A richly deserved accolade, the restored farmstead owes its success to the partnerships that it has created with independent farmers in order to source the best cheese. Many of these farmers have less than 70 cows – and the smallest producer has seven goats.
No wonder the venture, launched by Sheffield Hallam University graduate Andy Swinscoe, and his wife Kathy, nearly a decade ago, now has a global reputation – their entire ethos is “to sell only the best cheese available” from Britain and Europe, and, in turn, “champion and support the few remaining independent farmhouse cheese-makers”.
They have certainly done so and the Swinscoes find themselves at the forefront of Yorkshire’s food industry and emblematic of a new generation of rural entrepreneurs who believe that there is a great market, both here and overseas, for this county’s world-class produce.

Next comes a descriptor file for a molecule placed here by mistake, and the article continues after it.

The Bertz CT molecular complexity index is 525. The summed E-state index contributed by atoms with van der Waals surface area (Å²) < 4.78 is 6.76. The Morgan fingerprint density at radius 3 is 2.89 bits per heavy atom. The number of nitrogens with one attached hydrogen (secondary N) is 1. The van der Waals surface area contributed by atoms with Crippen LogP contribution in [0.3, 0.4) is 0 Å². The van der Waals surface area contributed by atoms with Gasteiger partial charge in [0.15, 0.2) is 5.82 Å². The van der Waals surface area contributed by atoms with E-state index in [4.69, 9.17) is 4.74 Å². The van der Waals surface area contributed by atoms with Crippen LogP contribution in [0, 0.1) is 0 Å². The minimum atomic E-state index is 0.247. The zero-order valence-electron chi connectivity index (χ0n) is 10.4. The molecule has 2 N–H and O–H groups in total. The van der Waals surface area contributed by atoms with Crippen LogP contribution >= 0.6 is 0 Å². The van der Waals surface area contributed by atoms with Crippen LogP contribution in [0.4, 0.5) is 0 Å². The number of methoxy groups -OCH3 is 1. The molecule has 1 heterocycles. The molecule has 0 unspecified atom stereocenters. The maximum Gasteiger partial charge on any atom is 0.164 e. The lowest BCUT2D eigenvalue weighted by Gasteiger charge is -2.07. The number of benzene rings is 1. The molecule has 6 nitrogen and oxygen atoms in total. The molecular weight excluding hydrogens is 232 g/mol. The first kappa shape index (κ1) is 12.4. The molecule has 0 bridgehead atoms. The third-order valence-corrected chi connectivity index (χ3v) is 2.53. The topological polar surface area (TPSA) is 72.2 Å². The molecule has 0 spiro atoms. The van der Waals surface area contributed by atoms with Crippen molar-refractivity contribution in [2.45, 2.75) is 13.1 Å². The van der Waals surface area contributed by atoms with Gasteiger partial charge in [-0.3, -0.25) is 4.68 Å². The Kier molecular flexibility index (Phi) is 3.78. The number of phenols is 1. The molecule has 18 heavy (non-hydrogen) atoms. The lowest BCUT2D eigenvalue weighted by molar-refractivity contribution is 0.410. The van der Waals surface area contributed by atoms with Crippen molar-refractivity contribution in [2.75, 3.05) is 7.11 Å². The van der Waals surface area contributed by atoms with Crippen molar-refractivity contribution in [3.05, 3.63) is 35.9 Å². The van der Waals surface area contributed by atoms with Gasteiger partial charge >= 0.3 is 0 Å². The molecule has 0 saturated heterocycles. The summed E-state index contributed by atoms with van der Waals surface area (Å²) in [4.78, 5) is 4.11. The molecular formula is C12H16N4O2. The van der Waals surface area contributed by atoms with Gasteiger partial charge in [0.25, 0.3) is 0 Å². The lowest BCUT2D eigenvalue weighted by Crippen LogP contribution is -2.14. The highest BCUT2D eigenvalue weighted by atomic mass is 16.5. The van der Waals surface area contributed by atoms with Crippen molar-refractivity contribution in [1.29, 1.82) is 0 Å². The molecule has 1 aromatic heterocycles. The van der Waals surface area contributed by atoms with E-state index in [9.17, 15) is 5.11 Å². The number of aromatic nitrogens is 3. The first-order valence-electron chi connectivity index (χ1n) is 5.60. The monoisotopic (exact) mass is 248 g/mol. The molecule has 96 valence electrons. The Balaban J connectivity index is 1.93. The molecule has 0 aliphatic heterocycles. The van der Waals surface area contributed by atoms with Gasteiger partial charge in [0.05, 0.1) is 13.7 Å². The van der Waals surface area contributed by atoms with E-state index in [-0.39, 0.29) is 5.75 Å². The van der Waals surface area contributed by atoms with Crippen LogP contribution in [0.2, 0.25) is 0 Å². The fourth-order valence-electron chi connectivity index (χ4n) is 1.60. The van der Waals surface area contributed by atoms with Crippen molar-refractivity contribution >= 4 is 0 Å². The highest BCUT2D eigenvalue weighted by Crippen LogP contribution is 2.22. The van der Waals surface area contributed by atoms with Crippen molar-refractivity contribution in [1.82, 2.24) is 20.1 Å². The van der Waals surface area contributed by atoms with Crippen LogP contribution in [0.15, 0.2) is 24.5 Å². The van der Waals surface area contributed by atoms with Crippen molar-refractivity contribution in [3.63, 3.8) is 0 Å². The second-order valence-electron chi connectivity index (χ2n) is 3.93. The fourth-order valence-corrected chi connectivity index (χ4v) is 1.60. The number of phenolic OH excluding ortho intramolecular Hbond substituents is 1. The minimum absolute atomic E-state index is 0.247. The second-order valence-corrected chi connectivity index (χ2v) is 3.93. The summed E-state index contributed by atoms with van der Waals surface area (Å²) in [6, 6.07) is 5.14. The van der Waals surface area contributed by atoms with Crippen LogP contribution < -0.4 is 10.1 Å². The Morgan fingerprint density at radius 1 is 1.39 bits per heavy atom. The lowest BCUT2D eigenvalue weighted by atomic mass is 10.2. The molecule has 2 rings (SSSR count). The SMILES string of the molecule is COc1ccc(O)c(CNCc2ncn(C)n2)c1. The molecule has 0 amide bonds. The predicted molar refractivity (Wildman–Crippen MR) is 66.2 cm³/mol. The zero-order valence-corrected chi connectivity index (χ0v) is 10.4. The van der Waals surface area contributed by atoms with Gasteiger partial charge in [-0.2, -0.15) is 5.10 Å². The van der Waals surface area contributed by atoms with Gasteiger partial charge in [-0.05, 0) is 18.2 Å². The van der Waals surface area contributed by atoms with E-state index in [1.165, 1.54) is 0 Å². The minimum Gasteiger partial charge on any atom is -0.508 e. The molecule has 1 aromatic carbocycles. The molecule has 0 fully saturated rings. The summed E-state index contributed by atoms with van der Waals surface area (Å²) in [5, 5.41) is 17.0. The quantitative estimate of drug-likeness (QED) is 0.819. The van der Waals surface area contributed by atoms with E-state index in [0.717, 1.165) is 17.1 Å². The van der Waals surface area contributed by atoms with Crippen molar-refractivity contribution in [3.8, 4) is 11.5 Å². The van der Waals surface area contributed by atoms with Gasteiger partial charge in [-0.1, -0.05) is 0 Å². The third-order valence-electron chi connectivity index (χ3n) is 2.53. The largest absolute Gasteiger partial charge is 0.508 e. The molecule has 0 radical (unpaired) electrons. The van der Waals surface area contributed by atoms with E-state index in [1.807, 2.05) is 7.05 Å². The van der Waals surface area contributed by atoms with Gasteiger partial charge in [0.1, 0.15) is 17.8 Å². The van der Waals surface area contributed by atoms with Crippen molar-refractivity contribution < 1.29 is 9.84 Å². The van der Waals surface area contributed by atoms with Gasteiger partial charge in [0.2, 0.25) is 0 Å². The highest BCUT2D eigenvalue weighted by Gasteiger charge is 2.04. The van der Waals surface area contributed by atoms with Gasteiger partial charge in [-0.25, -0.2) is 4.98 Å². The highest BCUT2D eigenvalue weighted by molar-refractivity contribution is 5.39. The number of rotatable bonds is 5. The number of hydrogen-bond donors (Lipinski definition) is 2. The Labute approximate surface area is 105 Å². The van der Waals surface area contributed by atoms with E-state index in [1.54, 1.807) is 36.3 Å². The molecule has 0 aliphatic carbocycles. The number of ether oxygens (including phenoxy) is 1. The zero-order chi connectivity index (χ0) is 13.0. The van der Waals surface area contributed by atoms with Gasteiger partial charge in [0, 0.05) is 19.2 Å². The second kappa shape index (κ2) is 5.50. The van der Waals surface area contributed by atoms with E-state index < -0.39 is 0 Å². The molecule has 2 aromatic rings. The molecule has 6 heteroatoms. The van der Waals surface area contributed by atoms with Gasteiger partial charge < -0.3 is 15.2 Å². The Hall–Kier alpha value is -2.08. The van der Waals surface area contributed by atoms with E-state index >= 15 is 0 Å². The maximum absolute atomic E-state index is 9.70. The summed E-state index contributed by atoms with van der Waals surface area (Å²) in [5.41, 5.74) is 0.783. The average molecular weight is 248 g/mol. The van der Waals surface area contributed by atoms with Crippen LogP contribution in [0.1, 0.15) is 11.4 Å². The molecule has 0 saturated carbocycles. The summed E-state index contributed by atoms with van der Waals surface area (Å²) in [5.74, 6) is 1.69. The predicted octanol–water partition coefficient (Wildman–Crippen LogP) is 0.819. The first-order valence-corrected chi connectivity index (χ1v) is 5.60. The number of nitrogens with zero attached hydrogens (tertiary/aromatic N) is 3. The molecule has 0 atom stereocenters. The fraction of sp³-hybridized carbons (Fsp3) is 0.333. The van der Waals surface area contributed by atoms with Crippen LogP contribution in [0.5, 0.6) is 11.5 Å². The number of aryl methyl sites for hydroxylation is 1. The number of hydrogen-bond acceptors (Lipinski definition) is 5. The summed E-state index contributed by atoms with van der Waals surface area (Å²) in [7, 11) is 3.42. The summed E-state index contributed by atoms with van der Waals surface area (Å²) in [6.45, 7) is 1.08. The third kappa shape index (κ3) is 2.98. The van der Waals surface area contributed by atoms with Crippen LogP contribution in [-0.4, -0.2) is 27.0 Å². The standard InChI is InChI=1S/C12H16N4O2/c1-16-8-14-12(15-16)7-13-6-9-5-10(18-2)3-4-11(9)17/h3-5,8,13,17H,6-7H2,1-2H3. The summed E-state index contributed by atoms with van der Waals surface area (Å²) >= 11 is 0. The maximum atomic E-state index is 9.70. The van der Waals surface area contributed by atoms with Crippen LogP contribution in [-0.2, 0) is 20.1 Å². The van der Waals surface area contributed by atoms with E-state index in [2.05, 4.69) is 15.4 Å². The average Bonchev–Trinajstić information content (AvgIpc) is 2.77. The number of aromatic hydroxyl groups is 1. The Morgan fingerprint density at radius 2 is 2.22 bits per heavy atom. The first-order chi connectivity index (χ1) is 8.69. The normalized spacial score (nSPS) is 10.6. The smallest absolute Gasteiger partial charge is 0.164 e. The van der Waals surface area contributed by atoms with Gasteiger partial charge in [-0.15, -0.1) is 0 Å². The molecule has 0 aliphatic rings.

As such, the hope is that others are inspired to follow their example – even the Prince of Wales could not resist the succulence of the cheeses when he visited the Courtyard Dairy in 2017 – and that Ministers respect and recognise the interests of all UK farmers and food producers as they finalise their post-Brexit trade deals.
The fact they’ve not done so yet, and are still to put in place arrangements for deals to be scrutinised from the perspective of farming, is becoming ominous.
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